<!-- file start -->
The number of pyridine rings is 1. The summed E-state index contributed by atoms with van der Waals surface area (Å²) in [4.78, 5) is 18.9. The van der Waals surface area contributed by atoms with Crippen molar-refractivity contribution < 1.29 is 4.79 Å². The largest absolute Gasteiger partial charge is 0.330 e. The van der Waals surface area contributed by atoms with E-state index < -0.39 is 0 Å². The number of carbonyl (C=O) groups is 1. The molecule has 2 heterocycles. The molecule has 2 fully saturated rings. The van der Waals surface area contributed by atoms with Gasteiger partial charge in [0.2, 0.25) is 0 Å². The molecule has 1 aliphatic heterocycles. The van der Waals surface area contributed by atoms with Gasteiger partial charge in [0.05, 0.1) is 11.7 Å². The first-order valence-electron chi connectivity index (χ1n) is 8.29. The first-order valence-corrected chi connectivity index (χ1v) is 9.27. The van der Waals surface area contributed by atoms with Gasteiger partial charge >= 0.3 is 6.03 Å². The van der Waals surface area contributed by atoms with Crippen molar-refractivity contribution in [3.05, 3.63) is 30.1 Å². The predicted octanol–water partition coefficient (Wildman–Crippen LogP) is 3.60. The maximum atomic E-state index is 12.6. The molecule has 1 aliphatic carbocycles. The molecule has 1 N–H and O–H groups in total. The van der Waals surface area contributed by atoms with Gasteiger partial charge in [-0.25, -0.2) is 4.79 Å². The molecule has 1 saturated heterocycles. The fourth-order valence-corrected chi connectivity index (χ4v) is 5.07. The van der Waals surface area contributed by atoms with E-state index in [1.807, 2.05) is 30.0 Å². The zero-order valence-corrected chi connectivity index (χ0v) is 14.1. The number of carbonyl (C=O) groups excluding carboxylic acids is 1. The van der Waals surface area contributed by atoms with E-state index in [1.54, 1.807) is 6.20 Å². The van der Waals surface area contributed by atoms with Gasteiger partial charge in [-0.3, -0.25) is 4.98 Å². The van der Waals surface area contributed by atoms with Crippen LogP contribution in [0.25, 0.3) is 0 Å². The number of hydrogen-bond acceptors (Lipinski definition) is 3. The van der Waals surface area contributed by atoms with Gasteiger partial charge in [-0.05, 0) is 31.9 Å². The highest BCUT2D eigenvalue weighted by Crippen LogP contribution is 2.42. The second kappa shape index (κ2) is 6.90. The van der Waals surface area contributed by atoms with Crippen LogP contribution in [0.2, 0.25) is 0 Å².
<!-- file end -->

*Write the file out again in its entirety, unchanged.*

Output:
The number of pyridine rings is 1. The summed E-state index contributed by atoms with van der Waals surface area (Å²) in [4.78, 5) is 18.9. The van der Waals surface area contributed by atoms with Crippen molar-refractivity contribution < 1.29 is 4.79 Å². The largest absolute Gasteiger partial charge is 0.330 e. The van der Waals surface area contributed by atoms with E-state index < -0.39 is 0 Å². The number of carbonyl (C=O) groups is 1. The molecule has 2 heterocycles. The molecule has 2 fully saturated rings. The van der Waals surface area contributed by atoms with Gasteiger partial charge in [0.2, 0.25) is 0 Å². The molecule has 1 aliphatic heterocycles. The van der Waals surface area contributed by atoms with Gasteiger partial charge in [0.05, 0.1) is 11.7 Å². The first-order valence-electron chi connectivity index (χ1n) is 8.29. The first-order valence-corrected chi connectivity index (χ1v) is 9.27. The van der Waals surface area contributed by atoms with Gasteiger partial charge >= 0.3 is 6.03 Å². The van der Waals surface area contributed by atoms with Crippen molar-refractivity contribution in [3.05, 3.63) is 30.1 Å². The predicted octanol–water partition coefficient (Wildman–Crippen LogP) is 3.60. The maximum atomic E-state index is 12.6. The molecule has 1 aliphatic carbocycles. The molecule has 1 N–H and O–H groups in total. The van der Waals surface area contributed by atoms with Gasteiger partial charge in [-0.25, -0.2) is 4.79 Å². The molecule has 1 saturated heterocycles. The fourth-order valence-corrected chi connectivity index (χ4v) is 5.07. The van der Waals surface area contributed by atoms with E-state index in [1.807, 2.05) is 30.0 Å². The zero-order valence-corrected chi connectivity index (χ0v) is 14.1. The number of carbonyl (C=O) groups excluding carboxylic acids is 1. The van der Waals surface area contributed by atoms with E-state index in [1.54, 1.807) is 6.20 Å². The van der Waals surface area contributed by atoms with Gasteiger partial charge in [-0.3, -0.25) is 4.98 Å². The van der Waals surface area contributed by atoms with Crippen LogP contribution in [0.25, 0.3) is 0 Å². The number of hydrogen-bond acceptors (Lipinski definition) is 3. The van der Waals surface area contributed by atoms with Gasteiger partial charge in [-0.05, 0) is 31.9 Å². The highest BCUT2D eigenvalue weighted by Crippen LogP contribution is 2.42. The second kappa shape index (κ2) is 6.90. The van der Waals surface area contributed by atoms with Crippen LogP contribution in [0.2, 0.25) is 0 Å².